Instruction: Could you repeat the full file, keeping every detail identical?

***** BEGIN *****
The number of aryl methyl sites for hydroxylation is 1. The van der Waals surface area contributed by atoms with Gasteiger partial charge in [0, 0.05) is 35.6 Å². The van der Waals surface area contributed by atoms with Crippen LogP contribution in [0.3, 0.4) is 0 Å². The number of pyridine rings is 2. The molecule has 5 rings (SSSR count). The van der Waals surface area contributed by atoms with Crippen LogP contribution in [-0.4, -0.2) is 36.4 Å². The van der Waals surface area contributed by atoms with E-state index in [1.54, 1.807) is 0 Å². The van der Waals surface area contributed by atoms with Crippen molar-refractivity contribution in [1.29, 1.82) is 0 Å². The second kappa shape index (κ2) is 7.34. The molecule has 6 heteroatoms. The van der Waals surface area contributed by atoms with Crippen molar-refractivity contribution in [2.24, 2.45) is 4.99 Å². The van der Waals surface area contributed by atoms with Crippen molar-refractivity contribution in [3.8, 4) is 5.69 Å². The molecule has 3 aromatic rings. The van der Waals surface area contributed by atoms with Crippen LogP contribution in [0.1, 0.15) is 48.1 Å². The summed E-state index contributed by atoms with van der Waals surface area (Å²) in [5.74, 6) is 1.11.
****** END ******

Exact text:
The number of aryl methyl sites for hydroxylation is 1. The van der Waals surface area contributed by atoms with Gasteiger partial charge in [0, 0.05) is 35.6 Å². The van der Waals surface area contributed by atoms with Crippen LogP contribution in [0.3, 0.4) is 0 Å². The number of pyridine rings is 2. The molecule has 5 rings (SSSR count). The van der Waals surface area contributed by atoms with Crippen LogP contribution in [-0.4, -0.2) is 36.4 Å². The van der Waals surface area contributed by atoms with E-state index in [1.54, 1.807) is 0 Å². The van der Waals surface area contributed by atoms with Crippen molar-refractivity contribution in [1.29, 1.82) is 0 Å². The second kappa shape index (κ2) is 7.34. The molecule has 6 heteroatoms. The van der Waals surface area contributed by atoms with Crippen molar-refractivity contribution in [2.24, 2.45) is 4.99 Å². The van der Waals surface area contributed by atoms with Crippen molar-refractivity contribution in [3.8, 4) is 5.69 Å². The molecule has 3 aromatic rings. The van der Waals surface area contributed by atoms with Crippen LogP contribution in [0.1, 0.15) is 48.1 Å². The summed E-state index contributed by atoms with van der Waals surface area (Å²) in [5.74, 6) is 1.11.